7) Not to say that this is the guy who set fire to my hotel last week, but as Kim said, many a Black male has been convicted on far less evidence.

8) I never watch baseball any more.  It’s just too boring.  And, it turns out that, empirically, it really has become more boring (i.e., more time for less offense).  And to think it is all because of strike zone cameras.  An obvious solution is to officially change the strike zone to what was being called before the cameras.  Alas, that won’t speed things up.

9) Nice essay on how humans are wired for negativity.

10) Tennis rackets through the times.  I remember switching from my wooden racket to a Jimmy Connors T-2000.  Before going fully graphite, I got a wood with graphite inlays.  And, ahh, for the good old days of my Wilson Sting.

11) Despite what their supporters say, NC school vouchers are definitely not about helping poor kids.

 

Where did all the teen moms go?

Loved this post from last week at Vox looking at the rather dramatic, and not well-understood, decline in the teen birthrate.  Sarah Kliff systematically explores each hypothesis and the evidence in favor and against.  Now that’s good stuff, damnit, and hard to imagine many places other than Vox where you’d find analysis like this.  First, the decline and why it’s a good thing:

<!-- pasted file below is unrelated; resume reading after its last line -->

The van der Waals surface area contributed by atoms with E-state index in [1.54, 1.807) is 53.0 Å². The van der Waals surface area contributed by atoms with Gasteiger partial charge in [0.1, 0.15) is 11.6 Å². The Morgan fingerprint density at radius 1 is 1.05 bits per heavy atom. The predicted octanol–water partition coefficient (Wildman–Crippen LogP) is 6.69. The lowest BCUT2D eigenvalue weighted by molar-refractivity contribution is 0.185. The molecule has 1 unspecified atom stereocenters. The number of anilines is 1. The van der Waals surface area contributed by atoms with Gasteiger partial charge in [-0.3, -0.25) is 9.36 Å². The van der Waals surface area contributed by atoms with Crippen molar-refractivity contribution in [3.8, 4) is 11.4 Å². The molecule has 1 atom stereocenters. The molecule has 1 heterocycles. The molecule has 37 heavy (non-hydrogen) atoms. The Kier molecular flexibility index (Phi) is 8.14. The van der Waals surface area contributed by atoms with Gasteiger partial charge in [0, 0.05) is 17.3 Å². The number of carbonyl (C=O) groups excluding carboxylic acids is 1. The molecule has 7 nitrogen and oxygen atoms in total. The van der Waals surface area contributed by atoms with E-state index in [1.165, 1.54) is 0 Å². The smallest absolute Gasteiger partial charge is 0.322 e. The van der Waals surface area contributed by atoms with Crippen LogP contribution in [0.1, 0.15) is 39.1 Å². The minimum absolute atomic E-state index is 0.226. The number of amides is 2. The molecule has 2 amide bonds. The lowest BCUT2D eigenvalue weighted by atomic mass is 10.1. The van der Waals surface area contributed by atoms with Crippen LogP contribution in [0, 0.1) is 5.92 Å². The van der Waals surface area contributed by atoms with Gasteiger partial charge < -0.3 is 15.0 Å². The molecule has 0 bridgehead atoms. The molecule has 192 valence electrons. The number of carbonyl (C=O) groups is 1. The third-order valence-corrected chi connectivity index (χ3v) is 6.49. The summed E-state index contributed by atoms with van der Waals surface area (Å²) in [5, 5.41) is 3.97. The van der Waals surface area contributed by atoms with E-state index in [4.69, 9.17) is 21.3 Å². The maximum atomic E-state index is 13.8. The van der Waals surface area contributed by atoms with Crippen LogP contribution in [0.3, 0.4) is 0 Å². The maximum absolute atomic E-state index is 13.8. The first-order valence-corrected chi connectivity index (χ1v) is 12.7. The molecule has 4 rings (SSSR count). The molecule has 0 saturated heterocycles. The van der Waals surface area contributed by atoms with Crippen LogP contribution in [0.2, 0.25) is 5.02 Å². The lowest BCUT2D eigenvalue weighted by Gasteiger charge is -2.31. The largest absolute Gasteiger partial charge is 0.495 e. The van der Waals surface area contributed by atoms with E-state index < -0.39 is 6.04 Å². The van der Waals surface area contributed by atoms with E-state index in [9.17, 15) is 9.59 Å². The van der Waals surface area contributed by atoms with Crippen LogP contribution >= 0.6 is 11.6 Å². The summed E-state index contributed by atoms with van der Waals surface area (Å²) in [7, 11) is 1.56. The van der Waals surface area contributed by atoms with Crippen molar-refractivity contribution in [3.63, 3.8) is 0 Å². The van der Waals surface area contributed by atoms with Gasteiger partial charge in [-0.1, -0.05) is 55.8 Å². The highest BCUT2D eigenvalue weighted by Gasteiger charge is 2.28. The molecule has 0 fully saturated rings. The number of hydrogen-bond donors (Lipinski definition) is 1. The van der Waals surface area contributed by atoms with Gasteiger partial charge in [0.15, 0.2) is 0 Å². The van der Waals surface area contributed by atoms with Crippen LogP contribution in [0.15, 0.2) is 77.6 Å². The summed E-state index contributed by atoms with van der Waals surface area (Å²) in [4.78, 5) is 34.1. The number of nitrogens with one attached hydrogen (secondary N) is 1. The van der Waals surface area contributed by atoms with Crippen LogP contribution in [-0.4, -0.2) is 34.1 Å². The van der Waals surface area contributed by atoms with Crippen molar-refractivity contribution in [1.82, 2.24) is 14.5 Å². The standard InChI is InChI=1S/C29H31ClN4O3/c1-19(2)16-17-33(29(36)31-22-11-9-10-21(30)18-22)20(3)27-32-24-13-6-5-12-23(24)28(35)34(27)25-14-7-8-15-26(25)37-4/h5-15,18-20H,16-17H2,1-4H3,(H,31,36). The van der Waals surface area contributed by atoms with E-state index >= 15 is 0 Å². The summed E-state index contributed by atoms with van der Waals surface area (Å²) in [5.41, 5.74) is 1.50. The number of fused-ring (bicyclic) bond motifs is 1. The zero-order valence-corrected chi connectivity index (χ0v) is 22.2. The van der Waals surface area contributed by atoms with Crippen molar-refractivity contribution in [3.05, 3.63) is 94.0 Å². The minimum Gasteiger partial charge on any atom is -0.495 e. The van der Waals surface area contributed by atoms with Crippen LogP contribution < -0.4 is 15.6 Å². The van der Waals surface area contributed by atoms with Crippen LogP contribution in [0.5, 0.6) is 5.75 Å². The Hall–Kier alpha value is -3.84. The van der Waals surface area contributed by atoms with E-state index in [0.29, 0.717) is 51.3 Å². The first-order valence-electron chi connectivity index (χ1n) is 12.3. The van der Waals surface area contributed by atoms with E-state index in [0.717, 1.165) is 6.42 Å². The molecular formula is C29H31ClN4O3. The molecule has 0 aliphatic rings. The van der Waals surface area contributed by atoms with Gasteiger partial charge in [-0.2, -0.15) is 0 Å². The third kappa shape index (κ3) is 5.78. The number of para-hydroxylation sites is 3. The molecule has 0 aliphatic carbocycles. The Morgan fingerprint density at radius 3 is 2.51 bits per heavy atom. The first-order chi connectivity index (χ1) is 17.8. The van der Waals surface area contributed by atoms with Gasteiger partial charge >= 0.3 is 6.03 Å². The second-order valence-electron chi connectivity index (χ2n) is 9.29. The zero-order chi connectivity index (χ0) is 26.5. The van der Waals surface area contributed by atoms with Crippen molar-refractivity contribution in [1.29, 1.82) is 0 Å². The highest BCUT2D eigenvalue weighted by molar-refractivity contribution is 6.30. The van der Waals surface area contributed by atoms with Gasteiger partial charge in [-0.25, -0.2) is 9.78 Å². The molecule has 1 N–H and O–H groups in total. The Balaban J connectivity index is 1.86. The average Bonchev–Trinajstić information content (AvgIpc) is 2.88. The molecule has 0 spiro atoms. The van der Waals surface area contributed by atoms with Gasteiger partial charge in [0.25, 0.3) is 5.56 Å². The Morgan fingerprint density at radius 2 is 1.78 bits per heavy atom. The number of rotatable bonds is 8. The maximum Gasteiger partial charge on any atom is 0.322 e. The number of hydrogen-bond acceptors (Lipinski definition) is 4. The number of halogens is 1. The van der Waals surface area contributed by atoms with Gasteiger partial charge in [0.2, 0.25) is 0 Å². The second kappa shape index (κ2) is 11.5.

For five years now, America’s teen birth rate has plummeted at an unprecedented rate, falling faster and faster. Between 2007 and 2013, the number of babies born to teens annually fell by 38.4 percent, according to research firm Demographic Intelligence. This drop occurred in tandem with steep declines in the abortion rate. That suggests that the drop isn’t the product of more teenagers terminating pregnancies. More simply, fewer girls are getting pregnant…

The massive decline in teen birth rates is undeniably good news for public health advocates. Teen mothers are significantly more likely to drop out of high school. Most teen mothers do not receive financial support from their child’s father; 48 percent live below the poverty line. Avoiding early motherhood undeniably opens additional doors in a teen’s future.

But there’s something uniquely frustrating about the recent, steep decline in teen birth rates: nobody knows why it’s happened.

So, why has the teen birth rate gone down so much?  Best guess is a perfect storm of a whole bunch of factors working in concert:

We may have just gotten lucky.

It’s not an especially scientific answer, but it’s one that seems to describe how teen pregnancy researchers view the dramatic slowdown in the birth rate: a collision of lots of trends that all serendipitously happened in the late 2000s and early 2010s.